Range Connecting Questions

Old 08-26-02, 10:48 AM
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teeing gas line for new range

I'm installing a new gas range in my kitchen. The range backs up to the wall of my utility room (gas water heater and gas furnace are directly behind wall). I had a gas contractor come out and give me an estimate of $300 to install a tee fitting on the water heater gas line (1/2" black pipe), run about 18" of pipe to the wall, an elbow, and about 5' down the wall (with shutoff valve), an elbow, and a short piece through the wall.

This seems pretty straight forward and I'm considering doing it myself. I have a couple questions though:

1. I've noticed that connections to my furnace and water heater have tee fittings with a short lengths of pipe extending down that are capped off (I think I saw them referred to as a drip leg). Is this necessary where I make the 90 degree turn to go through my wall, or can I use a regular elbow fitting?

2. Is one shutoff valve on the vertical pipe sufficient, or do I need another one on the kitchen side of the wall between the hard pipe/flexible pipe joint? (this would be obstructed by the range and cabinets so it doesn't seem it would serve much purpose).

3. I assume the horizontal location of the gas supply pipe (ie. behind the left side or right side of range) coming through the wall is not crucial as long as the flex pipe is long enough and allows the range to pull forward enough for hookup, occasional cleaning, etc.?

4. I bought a flex pipe range hookup kit and it says that dish detergent will cause corrosion of pipes and that special "gas leak detector" should be use for checking connections. Is this a bogus ploy to make a few bucks or can I use regular dish soap so long as I rinse w/ fresh water and dry everything?

5. Shutting off the gas supply outside the house looks simple enough, but I've read that turning it back on should be left to a pro. Why? Can I do this myself or does it really need to be left to a pro?

Thanks for your help!

Last edited by bam8x6x; 08-26-02 at 11:34 AM.
Old 08-26-02, 05:17 PM
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I'll answer the last question first.

Leave ALL of it to a professional, qualified gasfitter plumber. Not all plumbers are qualified to do gas work. They have little creditentials (that show that they have attended factory sponsered training for products and training classes for gas work, and gas safety), and should be more than happy to show them off to a prospective customer. No creditentials, thanks but no thanks. Get someone else. Also get several bids....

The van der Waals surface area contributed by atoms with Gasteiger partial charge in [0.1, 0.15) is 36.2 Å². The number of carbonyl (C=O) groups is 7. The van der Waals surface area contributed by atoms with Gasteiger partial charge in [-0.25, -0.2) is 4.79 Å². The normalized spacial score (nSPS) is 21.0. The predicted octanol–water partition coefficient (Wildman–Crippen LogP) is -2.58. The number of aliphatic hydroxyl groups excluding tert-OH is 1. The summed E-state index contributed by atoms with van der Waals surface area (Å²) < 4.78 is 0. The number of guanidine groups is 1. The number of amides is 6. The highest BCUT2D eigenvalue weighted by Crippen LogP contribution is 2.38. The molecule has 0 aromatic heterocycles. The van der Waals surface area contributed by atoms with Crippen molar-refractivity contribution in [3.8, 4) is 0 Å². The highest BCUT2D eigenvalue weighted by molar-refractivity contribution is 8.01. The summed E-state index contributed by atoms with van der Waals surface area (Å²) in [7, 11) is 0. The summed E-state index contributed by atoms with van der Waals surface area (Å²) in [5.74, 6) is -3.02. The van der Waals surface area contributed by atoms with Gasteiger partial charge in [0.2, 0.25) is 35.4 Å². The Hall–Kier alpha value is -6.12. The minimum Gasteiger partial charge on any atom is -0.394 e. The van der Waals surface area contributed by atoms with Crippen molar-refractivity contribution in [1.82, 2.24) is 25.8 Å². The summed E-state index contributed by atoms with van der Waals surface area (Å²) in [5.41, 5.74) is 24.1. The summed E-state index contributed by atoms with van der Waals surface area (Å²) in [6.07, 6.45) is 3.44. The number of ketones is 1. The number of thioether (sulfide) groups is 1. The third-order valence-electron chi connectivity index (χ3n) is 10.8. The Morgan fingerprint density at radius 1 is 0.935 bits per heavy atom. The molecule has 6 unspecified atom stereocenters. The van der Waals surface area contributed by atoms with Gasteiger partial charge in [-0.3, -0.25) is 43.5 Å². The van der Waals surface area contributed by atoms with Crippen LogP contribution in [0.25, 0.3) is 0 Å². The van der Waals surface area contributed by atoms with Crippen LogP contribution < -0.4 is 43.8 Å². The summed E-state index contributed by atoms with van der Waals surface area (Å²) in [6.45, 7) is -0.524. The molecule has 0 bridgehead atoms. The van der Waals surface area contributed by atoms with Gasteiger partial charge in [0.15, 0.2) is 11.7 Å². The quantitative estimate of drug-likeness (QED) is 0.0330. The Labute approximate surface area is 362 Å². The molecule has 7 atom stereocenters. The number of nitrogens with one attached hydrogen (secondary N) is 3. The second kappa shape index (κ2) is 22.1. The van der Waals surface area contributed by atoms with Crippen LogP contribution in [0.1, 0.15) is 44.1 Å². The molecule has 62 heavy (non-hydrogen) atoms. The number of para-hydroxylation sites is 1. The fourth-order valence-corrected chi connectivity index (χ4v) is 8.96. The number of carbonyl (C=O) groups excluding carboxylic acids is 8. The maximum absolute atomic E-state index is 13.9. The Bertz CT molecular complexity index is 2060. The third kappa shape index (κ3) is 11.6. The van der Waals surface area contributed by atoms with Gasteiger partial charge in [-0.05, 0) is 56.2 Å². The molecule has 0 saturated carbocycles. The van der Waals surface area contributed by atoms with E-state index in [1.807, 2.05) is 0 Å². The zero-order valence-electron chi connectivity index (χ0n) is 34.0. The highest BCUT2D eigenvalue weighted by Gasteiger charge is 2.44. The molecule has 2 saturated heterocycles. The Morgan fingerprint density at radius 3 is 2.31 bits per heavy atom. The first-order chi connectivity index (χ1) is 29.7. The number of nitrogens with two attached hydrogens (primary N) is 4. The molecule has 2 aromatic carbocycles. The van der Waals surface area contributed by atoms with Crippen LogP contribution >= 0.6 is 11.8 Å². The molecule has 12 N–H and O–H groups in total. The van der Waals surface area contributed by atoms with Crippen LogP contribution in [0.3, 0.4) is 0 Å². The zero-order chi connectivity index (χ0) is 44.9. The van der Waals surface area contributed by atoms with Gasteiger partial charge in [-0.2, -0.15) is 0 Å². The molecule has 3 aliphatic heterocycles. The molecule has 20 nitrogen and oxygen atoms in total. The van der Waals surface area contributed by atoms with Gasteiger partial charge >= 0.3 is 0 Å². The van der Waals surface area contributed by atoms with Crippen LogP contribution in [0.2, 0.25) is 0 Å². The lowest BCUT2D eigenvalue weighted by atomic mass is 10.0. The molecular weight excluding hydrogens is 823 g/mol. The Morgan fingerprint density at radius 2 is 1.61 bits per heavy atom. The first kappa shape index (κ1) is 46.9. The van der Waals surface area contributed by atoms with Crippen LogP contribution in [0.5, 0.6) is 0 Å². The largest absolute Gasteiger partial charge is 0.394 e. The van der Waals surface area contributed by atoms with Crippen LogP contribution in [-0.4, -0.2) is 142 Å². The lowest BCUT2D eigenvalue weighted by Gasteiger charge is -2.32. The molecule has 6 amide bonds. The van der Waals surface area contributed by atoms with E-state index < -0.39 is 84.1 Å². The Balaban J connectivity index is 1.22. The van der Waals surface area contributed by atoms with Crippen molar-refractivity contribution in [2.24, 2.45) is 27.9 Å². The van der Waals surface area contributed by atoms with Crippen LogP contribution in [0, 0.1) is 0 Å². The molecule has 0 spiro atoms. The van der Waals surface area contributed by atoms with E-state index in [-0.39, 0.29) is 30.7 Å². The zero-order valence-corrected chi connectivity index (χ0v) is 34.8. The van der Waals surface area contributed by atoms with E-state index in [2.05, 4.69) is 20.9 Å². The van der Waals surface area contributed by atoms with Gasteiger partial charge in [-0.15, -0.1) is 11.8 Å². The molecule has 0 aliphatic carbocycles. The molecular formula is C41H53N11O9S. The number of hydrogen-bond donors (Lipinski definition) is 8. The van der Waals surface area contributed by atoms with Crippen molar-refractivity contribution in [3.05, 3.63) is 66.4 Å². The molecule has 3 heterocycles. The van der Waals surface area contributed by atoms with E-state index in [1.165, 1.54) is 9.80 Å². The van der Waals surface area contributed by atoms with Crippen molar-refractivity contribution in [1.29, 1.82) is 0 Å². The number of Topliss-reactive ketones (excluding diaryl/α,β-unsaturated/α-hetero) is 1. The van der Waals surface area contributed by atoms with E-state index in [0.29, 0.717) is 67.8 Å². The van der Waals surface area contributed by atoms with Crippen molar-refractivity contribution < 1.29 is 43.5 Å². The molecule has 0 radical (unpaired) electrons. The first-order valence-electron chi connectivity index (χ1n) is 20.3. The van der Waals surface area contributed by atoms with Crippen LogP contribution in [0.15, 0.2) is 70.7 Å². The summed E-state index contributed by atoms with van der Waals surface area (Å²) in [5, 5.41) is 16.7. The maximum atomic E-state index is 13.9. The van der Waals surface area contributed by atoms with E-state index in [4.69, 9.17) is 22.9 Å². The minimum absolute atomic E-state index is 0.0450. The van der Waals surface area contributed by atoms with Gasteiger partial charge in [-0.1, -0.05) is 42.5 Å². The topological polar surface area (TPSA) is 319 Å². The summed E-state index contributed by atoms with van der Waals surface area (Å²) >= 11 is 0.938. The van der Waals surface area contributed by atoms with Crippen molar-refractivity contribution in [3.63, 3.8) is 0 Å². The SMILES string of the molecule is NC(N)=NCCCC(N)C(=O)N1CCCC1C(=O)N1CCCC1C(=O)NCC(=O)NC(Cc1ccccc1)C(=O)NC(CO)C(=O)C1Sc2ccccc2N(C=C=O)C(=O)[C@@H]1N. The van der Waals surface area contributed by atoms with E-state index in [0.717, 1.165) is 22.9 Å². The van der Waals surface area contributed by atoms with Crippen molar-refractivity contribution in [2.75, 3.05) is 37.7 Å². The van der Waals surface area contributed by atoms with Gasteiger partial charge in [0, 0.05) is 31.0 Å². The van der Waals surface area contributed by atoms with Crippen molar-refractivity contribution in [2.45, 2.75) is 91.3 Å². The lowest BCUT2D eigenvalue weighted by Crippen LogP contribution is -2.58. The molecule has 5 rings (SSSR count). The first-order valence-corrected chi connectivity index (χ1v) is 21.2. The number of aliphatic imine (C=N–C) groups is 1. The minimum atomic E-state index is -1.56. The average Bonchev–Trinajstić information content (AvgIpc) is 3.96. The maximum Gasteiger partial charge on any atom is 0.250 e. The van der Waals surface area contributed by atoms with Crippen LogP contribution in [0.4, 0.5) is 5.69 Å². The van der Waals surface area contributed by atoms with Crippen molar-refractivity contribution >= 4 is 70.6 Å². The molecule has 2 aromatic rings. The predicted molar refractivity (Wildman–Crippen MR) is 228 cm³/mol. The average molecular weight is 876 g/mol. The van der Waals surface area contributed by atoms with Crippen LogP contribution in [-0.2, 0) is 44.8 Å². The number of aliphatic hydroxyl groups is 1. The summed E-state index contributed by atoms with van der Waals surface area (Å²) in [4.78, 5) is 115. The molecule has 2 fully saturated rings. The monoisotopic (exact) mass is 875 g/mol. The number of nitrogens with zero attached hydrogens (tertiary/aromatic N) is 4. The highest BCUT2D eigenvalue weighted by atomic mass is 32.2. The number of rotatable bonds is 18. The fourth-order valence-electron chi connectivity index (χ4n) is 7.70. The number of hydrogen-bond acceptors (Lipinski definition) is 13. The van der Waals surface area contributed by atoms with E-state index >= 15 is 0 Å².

The reasons FOR YOU NOT to doing this work are many. I will just point out a few.

1) You really have no idea of what you are doing. Putting in a water line is totally different than gas. A small water leak is just a nuisance. A small gas leak is an explosion waiting to happen.
2) Your insurance coverage will be void once your insurance agent finds out why your house either burned down or exploded. Your hired plumber will have insurance just in case this happens.

3) You will most likely have to have a gas permit pulled for this work (to do it legally). The gas company doesn't play around with meters off and back on because of their liability from (problems).

Probably not what you wanted to hear but someone should tell you.
Old 08-26-02, 08:57 PM
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Hello: Rob

I can second the advice of notuboo. It's worth the cost to have a pro do the job. Worth it for piece of mind and safety. However, you could attempt the project yourself and actually determine how cost effective it would have been to hire a pro and have it done in a short time as compared to hours doing it yourself.

To answer your questions.
Neither Natural gas or Propane need "Drip Tees."
Your installations most likely have been done by a plumber who works with water pipes and not gas lines. That's how a pro can determine who did the pipe plumbing... Unless of course it's a code requirement in your area for some unknown reason...???

It's is always best to have a shut off valve on the stove side of the wall. In case of an oven fire or any type of stove related fire, do you really want to have to run into another room location to turn off the gas? I doubt it.

The length of the pipe is crucial. It should be as close to the appliance as possible, with a shut off valve on it's end. For the same reason as #2 and to have the 6 foot flex gas line to the stove as close as poosible so the stove can be slide away from the wall for cleaning and servicing.

Regular dish soap can be used and rised off. Leak test soap is not really required but does work best. May be worth the cost for safety and piece of mind.

I do not suggest you turn the gas back on yourself. This task is best left to the utility company personal. However, turning it off yourself is fine. Contact the company prior to doing this connecting your stove yourself project and inquire.

Regards & Good Luck
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Old 08-29-02, 10:14 AM
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Thanks guys for your responses. You're right - $300 is cheap for the peace of mind knowing it's done right! Thanks for setting me straight.


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